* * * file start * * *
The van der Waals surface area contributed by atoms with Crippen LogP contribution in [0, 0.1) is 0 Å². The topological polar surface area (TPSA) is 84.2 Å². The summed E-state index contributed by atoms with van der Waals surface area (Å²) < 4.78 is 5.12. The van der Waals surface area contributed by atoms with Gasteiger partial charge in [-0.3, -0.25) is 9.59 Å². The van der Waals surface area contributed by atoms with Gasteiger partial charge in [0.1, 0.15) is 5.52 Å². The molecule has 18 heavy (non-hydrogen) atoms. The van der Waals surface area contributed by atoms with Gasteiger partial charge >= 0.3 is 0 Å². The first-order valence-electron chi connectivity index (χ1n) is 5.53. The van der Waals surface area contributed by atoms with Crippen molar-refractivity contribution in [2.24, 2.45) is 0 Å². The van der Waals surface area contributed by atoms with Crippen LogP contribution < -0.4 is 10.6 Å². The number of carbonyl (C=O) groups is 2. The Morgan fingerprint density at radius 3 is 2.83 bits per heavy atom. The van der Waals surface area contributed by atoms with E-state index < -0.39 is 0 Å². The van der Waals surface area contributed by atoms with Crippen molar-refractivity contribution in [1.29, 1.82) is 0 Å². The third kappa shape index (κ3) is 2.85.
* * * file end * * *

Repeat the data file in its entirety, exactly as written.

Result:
The van der Waals surface area contributed by atoms with Crippen LogP contribution in [0, 0.1) is 0 Å². The topological polar surface area (TPSA) is 84.2 Å². The summed E-state index contributed by atoms with van der Waals surface area (Å²) < 4.78 is 5.12. The van der Waals surface area contributed by atoms with Gasteiger partial charge in [-0.3, -0.25) is 9.59 Å². The van der Waals surface area contributed by atoms with Gasteiger partial charge in [0.1, 0.15) is 5.52 Å². The molecule has 18 heavy (non-hydrogen) atoms. The van der Waals surface area contributed by atoms with Gasteiger partial charge >= 0.3 is 0 Å². The first-order valence-electron chi connectivity index (χ1n) is 5.53. The van der Waals surface area contributed by atoms with Crippen molar-refractivity contribution in [2.24, 2.45) is 0 Å². The van der Waals surface area contributed by atoms with Crippen LogP contribution < -0.4 is 10.6 Å². The number of carbonyl (C=O) groups is 2. The Morgan fingerprint density at radius 3 is 2.83 bits per heavy atom. The van der Waals surface area contributed by atoms with E-state index < -0.39 is 0 Å². The van der Waals surface area contributed by atoms with Crippen molar-refractivity contribution in [1.29, 1.82) is 0 Å². The third kappa shape index (κ3) is 2.85.